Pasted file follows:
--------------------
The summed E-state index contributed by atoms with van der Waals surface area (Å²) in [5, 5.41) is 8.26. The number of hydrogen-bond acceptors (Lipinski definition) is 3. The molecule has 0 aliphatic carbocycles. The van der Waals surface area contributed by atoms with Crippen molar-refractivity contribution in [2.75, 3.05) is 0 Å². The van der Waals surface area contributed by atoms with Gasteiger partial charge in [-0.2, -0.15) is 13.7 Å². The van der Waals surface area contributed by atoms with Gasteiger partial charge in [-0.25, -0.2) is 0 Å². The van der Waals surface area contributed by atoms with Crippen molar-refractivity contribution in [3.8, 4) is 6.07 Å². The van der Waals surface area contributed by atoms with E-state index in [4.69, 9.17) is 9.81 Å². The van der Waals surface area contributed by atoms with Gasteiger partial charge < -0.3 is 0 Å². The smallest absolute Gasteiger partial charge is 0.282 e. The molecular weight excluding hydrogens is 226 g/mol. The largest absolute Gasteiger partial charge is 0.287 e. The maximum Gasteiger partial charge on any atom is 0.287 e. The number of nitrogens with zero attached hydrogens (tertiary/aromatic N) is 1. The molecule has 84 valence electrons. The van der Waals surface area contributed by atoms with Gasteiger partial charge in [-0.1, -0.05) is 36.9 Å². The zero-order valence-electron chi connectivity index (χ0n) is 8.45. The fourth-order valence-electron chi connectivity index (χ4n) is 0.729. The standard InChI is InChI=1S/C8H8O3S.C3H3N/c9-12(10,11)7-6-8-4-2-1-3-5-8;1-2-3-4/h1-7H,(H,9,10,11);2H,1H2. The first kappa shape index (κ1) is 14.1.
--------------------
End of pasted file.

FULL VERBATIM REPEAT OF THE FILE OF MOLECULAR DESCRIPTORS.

The summed E-state index contributed by atoms with van der Waals surface area (Å²) in [5, 5.41) is 8.26. The number of hydrogen-bond acceptors (Lipinski definition) is 3. The molecule has 0 aliphatic carbocycles. The van der Waals surface area contributed by atoms with Crippen molar-refractivity contribution in [2.75, 3.05) is 0 Å². The van der Waals surface area contributed by atoms with Gasteiger partial charge in [-0.2, -0.15) is 13.7 Å². The van der Waals surface area contributed by atoms with Gasteiger partial charge in [-0.25, -0.2) is 0 Å². The van der Waals surface area contributed by atoms with Crippen molar-refractivity contribution in [3.8, 4) is 6.07 Å². The van der Waals surface area contributed by atoms with E-state index in [4.69, 9.17) is 9.81 Å². The van der Waals surface area contributed by atoms with Gasteiger partial charge < -0.3 is 0 Å². The smallest absolute Gasteiger partial charge is 0.282 e. The molecular weight excluding hydrogens is 226 g/mol. The largest absolute Gasteiger partial charge is 0.287 e. The maximum Gasteiger partial charge on any atom is 0.287 e. The number of nitrogens with zero attached hydrogens (tertiary/aromatic N) is 1. The molecule has 84 valence electrons. The van der Waals surface area contributed by atoms with Gasteiger partial charge in [-0.1, -0.05) is 36.9 Å². The zero-order valence-electron chi connectivity index (χ0n) is 8.45. The fourth-order valence-electron chi connectivity index (χ4n) is 0.729. The standard InChI is InChI=1S/C8H8O3S.C3H3N/c9-12(10,11)7-6-8-4-2-1-3-5-8;1-2-3-4/h1-7H,(H,9,10,11);2H,1H2. The first kappa shape index (κ1) is 14.1.